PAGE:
1. John Carlo
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    John Carlo Active Member

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    Writing out a text message in fiction

    Discussion in 'Word Mechanics' started by John Carlo, Apr 11, 2012.

    So what is the consensus? I use italics when writing out a text message in my fiction, as I only like to use quotations for dialogue. Is there a standard though? Should I just use a more computer-like font? While I'm at it, how about for thoughts? I also use italics for a character's thoughts as well. I would like to differentiate.
     
  2. Sam M
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    Sam M Member

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    So long as it's clear that it's a text message, I don't think it matters too much. Use whichever you prefer/reads easier for you.

    For character thoughts: http://www.writingforums.org/showthread.php?t=49391&highlight=
     
  3. Cogito
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    Cogito Former Mod, Retired Supporter Contributor

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    Sigh.

    There is a standard. It is NOT italics.

    Dialogue is word-for-word communication. It is not limited to warbling vocal cords. It includes text messages, signing, heliography, wig-wagging, snail mail, and telepathy. All can use either quoted strings or block quotes (indented text without quotation marks).

    The only exception is internal dialogue, i.e. quoted thoughts to yourself. That uses normal text without quotation marks.

    Please read He said, she said - Mechanics of Dialogue.

    Italics are not writer's duct tape. There are specific uses for italics. Don't just use italics every time you're tempted to make the text look different.
     
  4. mammamaia
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    mammamaia nit-picker-in-chief Contributor

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    ditto all of that!

    fyi, the most effective and commonly used technique for including text messages or any other kind is the 'block indent'... look it up...
     
  5. John Carlo
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    John Carlo Active Member

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    Will do. Thanks.

    Thanks to you as well, Cogito. Read the link. Very helpful.
     
  6. thecoopertempleclause
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    thecoopertempleclause Contributing Member

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    Personally I'd go for a block indent quote which has a similar appearance to an actual text message. For example:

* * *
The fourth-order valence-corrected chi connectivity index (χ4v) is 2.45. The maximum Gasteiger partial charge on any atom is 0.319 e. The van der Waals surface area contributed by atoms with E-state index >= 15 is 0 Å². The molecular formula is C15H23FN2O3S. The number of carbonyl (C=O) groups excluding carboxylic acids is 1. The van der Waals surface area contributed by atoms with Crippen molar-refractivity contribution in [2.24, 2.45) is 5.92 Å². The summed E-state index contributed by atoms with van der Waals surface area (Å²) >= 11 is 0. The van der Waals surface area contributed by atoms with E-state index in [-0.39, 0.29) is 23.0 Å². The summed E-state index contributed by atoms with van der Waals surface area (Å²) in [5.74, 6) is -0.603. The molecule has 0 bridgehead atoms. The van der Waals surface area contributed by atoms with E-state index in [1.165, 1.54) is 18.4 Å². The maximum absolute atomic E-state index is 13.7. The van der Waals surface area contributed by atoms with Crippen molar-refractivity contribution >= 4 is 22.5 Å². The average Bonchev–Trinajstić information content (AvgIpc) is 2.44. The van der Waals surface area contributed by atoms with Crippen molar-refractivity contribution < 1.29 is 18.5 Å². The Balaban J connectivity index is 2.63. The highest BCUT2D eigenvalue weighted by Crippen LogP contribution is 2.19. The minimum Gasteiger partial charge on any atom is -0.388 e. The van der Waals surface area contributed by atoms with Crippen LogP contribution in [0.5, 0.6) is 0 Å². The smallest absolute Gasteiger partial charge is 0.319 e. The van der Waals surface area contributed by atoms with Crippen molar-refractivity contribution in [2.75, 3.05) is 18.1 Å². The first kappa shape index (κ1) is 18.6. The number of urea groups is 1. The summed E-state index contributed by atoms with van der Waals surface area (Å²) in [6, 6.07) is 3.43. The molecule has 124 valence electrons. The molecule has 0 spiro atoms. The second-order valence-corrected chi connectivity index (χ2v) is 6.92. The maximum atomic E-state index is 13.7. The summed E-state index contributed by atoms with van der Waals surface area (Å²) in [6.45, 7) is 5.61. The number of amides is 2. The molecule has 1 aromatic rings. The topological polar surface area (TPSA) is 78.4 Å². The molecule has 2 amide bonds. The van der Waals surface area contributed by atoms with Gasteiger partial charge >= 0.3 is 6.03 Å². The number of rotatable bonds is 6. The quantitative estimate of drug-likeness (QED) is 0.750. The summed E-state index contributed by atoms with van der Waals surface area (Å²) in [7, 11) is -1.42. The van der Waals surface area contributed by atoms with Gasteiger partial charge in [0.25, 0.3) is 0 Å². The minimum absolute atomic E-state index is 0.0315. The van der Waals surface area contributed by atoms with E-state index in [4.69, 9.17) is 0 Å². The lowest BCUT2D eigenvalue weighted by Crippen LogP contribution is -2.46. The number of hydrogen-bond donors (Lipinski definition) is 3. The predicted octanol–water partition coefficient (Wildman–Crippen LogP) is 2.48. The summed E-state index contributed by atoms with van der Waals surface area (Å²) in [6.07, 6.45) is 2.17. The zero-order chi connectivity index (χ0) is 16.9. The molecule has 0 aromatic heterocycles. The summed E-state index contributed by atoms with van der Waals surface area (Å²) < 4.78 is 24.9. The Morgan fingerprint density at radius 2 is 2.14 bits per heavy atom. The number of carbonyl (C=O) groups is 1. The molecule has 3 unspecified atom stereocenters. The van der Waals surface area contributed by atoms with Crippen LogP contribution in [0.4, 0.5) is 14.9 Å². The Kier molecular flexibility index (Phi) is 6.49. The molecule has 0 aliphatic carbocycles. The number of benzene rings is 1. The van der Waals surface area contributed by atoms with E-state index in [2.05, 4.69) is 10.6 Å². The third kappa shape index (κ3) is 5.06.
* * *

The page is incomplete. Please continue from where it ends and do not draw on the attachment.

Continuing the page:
He felt a vibration surge through him while he desperately tried to prise open the reinforced metal door. It was his phone. He took it out of his pocket and examined the text he'd received.
    [table="width: 600, align: center"]
    [tr]
    [td]
    From: Doomed Love Interest

    I don't mean to alarm you, but the water level in this underground bunker is rising quite rapidly. I am quite thirsty, so that might buy us a few seconds, but you might wanna hurry it up a smidge. Also, I forgot to set the DVR for Glee. Thanks x[/td]
    [/tr]
    [/table]
     
  7. MissRis
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    MissRis Contributing Member

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    Now what would you do in YA books? I have my MC text a friend and they were using text short form (i.e. "I'm srry") and I put it in Arial. Is this incorrect? I've seen it done in other YA books, which is essentially why I did it that way.
     
  8. Cogito
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    Cogito Former Mod, Retired Supporter Contributor

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    There are no font changes in manuscript. Such games are only played in the typesetting phase, after the manuscripyt has been accepted. You are therefore not to blame. :)

    Use the block quote (indented block with no quote marks).
     
  9. mammamaia
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    mammamaia nit-picker-in-chief Contributor

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    and don't change the font... keep the entire ms in courier new [the most commonly acceptable font among agents and editors, since tnr is too tiny and cramped to read all day, every day without going blind or having chronic migraines]
     
  10. MissRis
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    MissRis Contributing Member

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    Good to know! :)
     

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